Development of a Murine Model of Blunt Hepatic Trauma
Abstract:Despite the prevalence of blunt hepatic trauma in humans, there are few rodent models of blunt trauma that can be used to study the associated inflammatory responses. We present a mouse model of blunt hepatic trauma that was created by using a cortical contusion device. Male mice were anesthetized with ketamine–xylazine–buprenorphine and placed in left lateral recumbency. A position of 2 mm ventral to the posterior axillary line and 5 mm caudal to the costal margin on the right side was targeted for impact. An impact velocity of 6 m/s and a piston depth of 12 mm produced a consistent pattern of hepatic injury with low mortality. All mice that recovered from anesthesia survived without complication for the length of the study. Mice were euthanized at various time points (n = 5 per group) until 7 d after injury for gross examination and collection of blood and peritoneal lavage fluids. Some mice were reanesthetized for serial monitoring of hepatic lesions via MRI. At 2 h after trauma, mice consistently displayed laceration, hematoma, and discoloration of the right lateral and caudate liver lobes, with intraabdominal hemorrhage but no other gross injuries. Blood and peritoneal lavage fluid were collected from all mice for cytokine analysis. At 2 h after trauma, there were significant increases in plasma IL10 as well as peritoneal lavage fluid IL6 and CXCL1/KC; however, these levels decreased within 24 h. At 7 d after trauma, the mice had regained body weight, and the hepatic lesions, which initially had increased in size during the first 48 h, had returned to their original size. In summary, this technique produced a reliable, low mortality, murine model that recreates features of blunt abdominal liver injury in human subjects with similar acute inflammatory response.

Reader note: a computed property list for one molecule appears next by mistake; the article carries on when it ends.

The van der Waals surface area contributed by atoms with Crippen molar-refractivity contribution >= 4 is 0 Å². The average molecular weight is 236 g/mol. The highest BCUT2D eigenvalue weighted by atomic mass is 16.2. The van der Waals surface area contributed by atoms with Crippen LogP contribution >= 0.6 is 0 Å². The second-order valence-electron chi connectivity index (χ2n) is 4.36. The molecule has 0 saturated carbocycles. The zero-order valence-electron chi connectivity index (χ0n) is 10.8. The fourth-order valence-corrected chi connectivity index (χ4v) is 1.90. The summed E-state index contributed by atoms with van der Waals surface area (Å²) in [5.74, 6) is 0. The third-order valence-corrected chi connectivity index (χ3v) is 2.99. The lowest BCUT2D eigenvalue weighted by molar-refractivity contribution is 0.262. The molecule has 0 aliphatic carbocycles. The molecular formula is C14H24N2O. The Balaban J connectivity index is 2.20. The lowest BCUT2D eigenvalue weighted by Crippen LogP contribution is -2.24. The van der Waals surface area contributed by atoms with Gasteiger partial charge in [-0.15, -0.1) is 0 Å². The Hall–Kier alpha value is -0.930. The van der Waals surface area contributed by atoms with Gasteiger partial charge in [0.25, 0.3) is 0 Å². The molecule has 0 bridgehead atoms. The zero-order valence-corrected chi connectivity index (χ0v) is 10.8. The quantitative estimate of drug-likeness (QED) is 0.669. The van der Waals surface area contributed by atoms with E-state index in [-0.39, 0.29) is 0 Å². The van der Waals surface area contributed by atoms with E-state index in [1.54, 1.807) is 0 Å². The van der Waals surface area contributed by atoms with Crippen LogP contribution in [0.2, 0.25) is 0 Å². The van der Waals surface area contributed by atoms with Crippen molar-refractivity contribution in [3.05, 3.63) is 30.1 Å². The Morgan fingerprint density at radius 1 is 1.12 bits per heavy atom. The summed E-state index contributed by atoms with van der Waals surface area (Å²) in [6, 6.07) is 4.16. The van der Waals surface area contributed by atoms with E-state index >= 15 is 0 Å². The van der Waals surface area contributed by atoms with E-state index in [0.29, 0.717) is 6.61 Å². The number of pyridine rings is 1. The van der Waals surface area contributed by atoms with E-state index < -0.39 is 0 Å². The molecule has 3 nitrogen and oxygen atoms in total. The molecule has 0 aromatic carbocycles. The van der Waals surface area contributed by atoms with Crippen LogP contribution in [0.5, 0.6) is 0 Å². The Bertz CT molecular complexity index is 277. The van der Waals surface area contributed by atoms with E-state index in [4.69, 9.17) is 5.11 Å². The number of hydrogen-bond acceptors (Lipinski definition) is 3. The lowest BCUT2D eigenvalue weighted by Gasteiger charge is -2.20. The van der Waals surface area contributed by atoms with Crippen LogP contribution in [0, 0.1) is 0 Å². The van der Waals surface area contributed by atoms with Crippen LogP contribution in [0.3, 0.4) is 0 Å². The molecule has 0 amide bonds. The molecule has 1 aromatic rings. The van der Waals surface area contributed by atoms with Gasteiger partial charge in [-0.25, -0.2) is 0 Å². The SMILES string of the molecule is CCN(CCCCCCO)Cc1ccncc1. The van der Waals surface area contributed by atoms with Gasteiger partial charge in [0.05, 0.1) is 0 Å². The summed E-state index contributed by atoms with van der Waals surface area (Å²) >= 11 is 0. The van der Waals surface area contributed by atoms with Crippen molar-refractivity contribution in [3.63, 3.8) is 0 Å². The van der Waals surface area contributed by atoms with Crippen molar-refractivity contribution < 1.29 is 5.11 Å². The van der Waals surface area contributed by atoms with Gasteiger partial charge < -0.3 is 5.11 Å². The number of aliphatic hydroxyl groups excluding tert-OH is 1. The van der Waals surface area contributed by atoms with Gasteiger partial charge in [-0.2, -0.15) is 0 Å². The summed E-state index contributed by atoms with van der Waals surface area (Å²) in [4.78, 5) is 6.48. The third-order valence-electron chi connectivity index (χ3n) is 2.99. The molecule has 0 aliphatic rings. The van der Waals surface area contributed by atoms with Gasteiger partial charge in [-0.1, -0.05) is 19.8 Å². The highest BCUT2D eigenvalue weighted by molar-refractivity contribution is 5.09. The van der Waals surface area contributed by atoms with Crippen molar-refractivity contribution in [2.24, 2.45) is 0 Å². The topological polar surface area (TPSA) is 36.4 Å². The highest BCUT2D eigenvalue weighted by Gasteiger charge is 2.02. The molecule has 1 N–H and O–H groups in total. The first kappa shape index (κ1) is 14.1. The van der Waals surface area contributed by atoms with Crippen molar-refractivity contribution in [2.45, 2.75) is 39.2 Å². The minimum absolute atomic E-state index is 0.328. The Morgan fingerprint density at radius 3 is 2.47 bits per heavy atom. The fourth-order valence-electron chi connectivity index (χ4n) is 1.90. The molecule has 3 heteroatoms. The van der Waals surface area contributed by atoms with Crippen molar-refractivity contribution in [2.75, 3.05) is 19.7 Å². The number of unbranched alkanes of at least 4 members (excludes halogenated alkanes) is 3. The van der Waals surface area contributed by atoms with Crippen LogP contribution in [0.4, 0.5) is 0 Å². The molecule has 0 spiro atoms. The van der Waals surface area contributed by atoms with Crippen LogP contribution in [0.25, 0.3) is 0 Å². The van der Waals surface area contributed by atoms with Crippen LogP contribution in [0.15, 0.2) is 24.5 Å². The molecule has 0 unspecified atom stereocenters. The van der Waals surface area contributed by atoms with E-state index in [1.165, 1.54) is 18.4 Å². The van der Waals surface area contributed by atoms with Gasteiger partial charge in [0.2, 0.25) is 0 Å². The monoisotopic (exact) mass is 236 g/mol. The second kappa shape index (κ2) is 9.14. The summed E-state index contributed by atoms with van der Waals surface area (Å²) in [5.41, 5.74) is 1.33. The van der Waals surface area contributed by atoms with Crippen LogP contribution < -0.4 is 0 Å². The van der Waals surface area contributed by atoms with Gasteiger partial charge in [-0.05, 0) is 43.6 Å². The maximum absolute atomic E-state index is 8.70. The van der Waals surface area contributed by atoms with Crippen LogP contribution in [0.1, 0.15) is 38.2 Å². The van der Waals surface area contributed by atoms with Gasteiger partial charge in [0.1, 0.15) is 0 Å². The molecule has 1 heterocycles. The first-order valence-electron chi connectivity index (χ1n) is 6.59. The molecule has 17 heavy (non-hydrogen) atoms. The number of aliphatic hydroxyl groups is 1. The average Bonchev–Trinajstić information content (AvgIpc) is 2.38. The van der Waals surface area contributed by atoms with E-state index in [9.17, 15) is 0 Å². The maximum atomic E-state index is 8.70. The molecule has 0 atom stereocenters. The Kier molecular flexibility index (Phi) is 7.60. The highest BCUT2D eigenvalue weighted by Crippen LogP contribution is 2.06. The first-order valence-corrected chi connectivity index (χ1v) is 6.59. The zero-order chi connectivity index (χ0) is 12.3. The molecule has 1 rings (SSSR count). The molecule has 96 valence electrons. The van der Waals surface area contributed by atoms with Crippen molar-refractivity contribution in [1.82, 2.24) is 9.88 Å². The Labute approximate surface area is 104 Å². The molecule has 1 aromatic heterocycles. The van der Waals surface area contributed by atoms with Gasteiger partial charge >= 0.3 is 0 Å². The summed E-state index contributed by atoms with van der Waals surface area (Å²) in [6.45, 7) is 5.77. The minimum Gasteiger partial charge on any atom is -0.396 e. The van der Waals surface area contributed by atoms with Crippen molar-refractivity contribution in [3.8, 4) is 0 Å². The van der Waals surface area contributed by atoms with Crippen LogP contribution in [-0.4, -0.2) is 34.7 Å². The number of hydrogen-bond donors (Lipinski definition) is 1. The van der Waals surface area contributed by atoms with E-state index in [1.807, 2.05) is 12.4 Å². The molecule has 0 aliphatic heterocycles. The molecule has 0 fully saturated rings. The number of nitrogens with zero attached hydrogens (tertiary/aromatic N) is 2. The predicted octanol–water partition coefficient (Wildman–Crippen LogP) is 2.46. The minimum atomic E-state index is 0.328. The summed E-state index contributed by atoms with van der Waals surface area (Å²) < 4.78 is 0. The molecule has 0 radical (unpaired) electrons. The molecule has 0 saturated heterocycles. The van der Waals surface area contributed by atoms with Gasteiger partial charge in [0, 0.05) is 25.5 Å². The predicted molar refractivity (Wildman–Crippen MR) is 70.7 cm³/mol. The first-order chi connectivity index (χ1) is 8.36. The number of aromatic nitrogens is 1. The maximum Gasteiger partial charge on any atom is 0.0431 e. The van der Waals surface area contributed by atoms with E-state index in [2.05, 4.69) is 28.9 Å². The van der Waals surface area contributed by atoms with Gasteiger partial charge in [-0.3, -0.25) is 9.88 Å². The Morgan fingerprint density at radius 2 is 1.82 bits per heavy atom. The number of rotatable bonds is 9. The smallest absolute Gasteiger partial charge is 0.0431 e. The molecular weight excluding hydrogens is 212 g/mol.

Document Type: Research Article
Affiliations: 1: Unit for Laboratory Animal Medicine, University of Michigan, Ann Arbor, Michigan, USA. firstname.lastname@example.org 2: Unit for Laboratory Animal Medicine, University of Michigan, Ann Arbor, Michigan, USA 3: Department of Surgery, University of Michigan, Ann Arbor, Michigan, USA
Publication date: 2013-10-01
Comparative Medicine (CM), an international journal of comparative and experimental medicine, is the leading English-language publication in the field and is ranked by the Science Citation Index in the upper third of all scientific journals. The mission of CM is to disseminate high-quality, peer-reviewed information that expands biomedical knowledge and promotes human and animal health through the study of laboratory animal disease, animal models of disease, and basic biologic mechanisms related to disease in people and animals.
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